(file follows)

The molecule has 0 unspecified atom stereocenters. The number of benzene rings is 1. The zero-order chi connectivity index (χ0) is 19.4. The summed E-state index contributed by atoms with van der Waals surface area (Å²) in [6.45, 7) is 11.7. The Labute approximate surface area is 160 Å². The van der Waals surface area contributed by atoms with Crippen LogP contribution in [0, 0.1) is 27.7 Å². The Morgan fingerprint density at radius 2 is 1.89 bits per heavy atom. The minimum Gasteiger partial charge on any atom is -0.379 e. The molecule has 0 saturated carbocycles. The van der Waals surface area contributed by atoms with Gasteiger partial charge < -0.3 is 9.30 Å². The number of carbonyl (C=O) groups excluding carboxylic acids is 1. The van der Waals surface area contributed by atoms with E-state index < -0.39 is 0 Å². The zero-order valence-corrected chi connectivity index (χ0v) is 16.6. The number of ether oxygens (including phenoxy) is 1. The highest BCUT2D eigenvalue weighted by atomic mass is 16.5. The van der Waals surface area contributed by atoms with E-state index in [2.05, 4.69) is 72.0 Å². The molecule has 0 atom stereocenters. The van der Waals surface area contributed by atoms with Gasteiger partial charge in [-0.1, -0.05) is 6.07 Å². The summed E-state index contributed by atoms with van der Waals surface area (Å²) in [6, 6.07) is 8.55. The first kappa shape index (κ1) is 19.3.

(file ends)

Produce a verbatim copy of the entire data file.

The molecule has 0 unspecified atom stereocenters. The number of benzene rings is 1. The zero-order chi connectivity index (χ0) is 19.4. The summed E-state index contributed by atoms with van der Waals surface area (Å²) in [6.45, 7) is 11.7. The Labute approximate surface area is 160 Å². The van der Waals surface area contributed by atoms with Crippen LogP contribution in [0, 0.1) is 27.7 Å². The Morgan fingerprint density at radius 2 is 1.89 bits per heavy atom. The minimum Gasteiger partial charge on any atom is -0.379 e. The molecule has 0 saturated carbocycles. The van der Waals surface area contributed by atoms with Gasteiger partial charge < -0.3 is 9.30 Å². The number of carbonyl (C=O) groups excluding carboxylic acids is 1. The van der Waals surface area contributed by atoms with E-state index < -0.39 is 0 Å². The zero-order valence-corrected chi connectivity index (χ0v) is 16.6. The number of ether oxygens (including phenoxy) is 1. The highest BCUT2D eigenvalue weighted by atomic mass is 16.5. The van der Waals surface area contributed by atoms with E-state index in [2.05, 4.69) is 72.0 Å². The molecule has 0 atom stereocenters. The van der Waals surface area contributed by atoms with Gasteiger partial charge in [-0.1, -0.05) is 6.07 Å². The summed E-state index contributed by atoms with van der Waals surface area (Å²) in [6, 6.07) is 8.55. The first kappa shape index (κ1) is 19.3.